[0:20:56.3] JH: That is a great tip that is a good one. Tell me because I know you mentioned you have two kids and one’s going to go to college right? Tell me about because you mentioned also some of the challenges in finances are you just going to — there’s going to be some challenges on finances. How are you planning or what are you thinking in terms of to handle, ‘cause I’m assuming you’re as far as college expenses and those type of things? So tell us a little bit about that if you want to.

[0:21:29.1] KC: We actually had our oldest son went to college last year. Then the other one’s graduating this year. We did it last year and we had, here in Canada we got a savings plan that’s called the registered education savings plan. You can put it in and I was trying to think what’s equivalent to but I think you guys have the similar program in the states where you put money in for education right?

My husband’s family, his parents have been putting into it each year and we’ve put some in but just where we were at, it wasn’t a priority earlier to put the money in for that. This year, it was that year it was good, we cash flowed the other half of his, which was a bit of a struggle but we did it because he had about half of it paid for with some scholarships and some of the money from this RESP.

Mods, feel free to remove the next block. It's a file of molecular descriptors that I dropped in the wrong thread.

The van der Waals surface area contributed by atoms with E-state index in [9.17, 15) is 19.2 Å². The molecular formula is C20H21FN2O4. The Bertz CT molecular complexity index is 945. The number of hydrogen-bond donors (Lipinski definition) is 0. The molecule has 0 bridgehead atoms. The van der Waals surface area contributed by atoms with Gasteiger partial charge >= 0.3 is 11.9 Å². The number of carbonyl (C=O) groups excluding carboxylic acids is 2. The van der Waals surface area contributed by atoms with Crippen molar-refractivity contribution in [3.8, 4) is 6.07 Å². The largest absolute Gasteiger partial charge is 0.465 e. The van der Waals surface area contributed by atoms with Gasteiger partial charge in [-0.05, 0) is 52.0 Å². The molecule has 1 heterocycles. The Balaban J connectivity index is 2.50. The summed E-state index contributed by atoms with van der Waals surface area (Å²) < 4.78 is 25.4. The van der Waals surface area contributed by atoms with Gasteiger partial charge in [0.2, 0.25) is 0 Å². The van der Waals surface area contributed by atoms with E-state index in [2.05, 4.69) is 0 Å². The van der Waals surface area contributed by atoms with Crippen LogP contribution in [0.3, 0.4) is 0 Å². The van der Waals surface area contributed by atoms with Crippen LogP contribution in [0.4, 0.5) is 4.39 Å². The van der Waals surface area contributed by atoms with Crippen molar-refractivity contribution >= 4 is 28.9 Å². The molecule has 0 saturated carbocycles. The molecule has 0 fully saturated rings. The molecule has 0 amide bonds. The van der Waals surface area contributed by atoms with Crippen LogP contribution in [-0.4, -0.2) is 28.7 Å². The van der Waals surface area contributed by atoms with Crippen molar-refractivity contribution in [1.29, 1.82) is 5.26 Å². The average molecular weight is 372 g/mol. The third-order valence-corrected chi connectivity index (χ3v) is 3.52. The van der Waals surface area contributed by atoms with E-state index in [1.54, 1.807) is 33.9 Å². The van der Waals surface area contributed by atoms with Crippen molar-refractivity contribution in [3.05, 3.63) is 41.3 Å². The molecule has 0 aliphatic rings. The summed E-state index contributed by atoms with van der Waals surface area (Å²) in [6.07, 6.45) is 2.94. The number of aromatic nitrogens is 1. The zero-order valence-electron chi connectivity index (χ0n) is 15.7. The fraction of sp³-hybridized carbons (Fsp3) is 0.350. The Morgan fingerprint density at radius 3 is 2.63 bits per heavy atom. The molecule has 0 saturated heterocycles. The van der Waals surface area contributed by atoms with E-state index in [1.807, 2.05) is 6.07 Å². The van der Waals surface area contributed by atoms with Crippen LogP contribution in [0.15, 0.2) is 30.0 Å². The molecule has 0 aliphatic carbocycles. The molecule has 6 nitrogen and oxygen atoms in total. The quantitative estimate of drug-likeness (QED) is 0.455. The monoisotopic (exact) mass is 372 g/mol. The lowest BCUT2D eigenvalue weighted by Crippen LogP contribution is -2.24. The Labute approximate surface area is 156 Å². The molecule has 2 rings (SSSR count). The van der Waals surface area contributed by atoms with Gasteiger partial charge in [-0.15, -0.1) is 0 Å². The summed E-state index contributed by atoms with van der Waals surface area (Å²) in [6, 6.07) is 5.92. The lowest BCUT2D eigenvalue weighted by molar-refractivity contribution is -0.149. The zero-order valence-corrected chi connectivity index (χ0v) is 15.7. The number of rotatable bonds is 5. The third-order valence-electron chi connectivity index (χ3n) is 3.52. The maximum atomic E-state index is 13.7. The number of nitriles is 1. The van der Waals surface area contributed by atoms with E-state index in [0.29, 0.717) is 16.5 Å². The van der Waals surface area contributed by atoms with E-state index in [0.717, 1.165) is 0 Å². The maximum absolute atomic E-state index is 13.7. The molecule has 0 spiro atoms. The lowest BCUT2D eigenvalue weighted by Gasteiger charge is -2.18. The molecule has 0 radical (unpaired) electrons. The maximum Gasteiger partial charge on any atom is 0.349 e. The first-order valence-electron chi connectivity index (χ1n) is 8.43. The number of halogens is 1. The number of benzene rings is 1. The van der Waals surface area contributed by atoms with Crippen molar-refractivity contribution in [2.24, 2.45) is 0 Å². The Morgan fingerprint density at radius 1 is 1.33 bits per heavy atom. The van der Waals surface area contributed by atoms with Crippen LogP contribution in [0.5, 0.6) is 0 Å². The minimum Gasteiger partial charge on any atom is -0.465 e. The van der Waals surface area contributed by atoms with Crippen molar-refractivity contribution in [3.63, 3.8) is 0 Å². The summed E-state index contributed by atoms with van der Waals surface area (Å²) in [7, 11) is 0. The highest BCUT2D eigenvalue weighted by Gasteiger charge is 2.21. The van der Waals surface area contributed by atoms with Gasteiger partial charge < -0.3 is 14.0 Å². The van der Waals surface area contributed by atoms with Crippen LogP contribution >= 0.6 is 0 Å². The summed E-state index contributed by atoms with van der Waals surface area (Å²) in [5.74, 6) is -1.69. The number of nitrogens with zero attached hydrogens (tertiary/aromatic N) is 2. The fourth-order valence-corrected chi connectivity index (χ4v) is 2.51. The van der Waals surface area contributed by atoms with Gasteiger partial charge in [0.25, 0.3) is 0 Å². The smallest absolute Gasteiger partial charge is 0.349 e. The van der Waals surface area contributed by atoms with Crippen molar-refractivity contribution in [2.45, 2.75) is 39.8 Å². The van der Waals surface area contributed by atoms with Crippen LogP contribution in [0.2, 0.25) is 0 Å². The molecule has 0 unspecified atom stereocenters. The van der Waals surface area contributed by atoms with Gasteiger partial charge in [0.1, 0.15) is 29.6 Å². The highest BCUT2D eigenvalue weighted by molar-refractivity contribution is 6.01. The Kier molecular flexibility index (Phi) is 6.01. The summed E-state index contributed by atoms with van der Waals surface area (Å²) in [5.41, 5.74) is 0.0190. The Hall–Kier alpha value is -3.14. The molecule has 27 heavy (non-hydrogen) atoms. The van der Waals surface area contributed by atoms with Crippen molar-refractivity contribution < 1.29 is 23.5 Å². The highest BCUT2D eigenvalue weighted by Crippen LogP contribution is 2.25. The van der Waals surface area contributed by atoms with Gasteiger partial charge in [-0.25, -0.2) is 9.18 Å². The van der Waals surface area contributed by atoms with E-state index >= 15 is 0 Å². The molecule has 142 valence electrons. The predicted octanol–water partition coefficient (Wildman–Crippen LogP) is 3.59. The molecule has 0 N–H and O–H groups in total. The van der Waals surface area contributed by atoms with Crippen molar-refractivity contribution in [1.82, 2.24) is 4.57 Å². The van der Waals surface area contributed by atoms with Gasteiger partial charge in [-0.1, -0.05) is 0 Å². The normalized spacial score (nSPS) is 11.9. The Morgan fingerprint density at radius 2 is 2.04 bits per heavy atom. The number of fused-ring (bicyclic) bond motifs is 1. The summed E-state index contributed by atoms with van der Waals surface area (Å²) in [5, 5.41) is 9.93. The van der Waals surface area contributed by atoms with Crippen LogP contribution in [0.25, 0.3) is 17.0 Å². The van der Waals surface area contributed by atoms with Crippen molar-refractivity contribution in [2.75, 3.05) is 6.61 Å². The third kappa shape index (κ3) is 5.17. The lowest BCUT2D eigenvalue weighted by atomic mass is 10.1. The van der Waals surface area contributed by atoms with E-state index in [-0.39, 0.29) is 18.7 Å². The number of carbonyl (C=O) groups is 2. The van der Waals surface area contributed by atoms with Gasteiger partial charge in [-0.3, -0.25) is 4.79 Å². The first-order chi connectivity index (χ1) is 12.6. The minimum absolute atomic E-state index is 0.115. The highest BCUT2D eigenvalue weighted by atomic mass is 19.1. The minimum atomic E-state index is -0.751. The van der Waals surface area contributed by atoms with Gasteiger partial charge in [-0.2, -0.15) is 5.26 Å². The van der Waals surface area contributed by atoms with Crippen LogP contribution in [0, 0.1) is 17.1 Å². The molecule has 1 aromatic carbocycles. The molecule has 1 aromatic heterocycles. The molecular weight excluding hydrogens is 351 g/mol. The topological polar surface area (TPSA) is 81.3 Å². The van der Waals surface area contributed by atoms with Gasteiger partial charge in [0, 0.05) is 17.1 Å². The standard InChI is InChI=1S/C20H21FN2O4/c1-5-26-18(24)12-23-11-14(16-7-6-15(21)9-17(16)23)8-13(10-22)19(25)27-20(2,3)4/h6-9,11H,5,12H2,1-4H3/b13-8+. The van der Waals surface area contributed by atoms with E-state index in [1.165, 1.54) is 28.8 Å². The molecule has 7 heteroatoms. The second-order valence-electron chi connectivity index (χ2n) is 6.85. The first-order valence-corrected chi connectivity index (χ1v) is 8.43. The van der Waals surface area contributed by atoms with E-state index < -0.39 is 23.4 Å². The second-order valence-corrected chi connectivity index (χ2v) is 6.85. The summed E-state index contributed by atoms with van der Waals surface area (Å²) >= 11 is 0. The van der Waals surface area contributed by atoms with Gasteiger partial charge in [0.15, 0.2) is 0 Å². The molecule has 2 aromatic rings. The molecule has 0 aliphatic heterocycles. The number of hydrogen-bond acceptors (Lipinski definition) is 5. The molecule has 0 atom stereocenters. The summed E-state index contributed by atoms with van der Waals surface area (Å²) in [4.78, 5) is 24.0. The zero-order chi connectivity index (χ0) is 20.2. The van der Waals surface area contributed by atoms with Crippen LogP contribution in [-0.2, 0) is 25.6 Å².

Then we cash flowed, I think $10 grand last year for school right? Just because we didn’t have the opportunity to put it away. For us the priority was making sure that our house was in order, that our debts were being paid down before we were putting money away for school. It just didn’t make any sense to us personally to do that.

In all honesty my kids will be paying for their school, I will help them to the point that they don’t need to take student loans because I certainly don’t want them to be in that situation because it’s just astounding how much debt is out there from student debt, right? It’s just crazy right now.

[0:22:58.0] JH: Yes it is.

[0:22:59.7] KC: We’ll help them but I managed to pay my way through university, I took one less course, a semester, worked, nights, evenings, weekends and I paid for it and I came out of my schooling with no debt. I’m expecting my children to pay the same. You can work, people that say you can’t work while you go to school, unless you’re like taking premed or something. Other than that, take and extra year but you can come out without any debt, right?

[0:23:25.3] JH: Absolutely, you’ve already set the example for them that you did it. So they can too.

[0:23:29.9] KC: Well you can and I think to expect that of them is a good thing because they’re investing in their education and if they have to pay for it.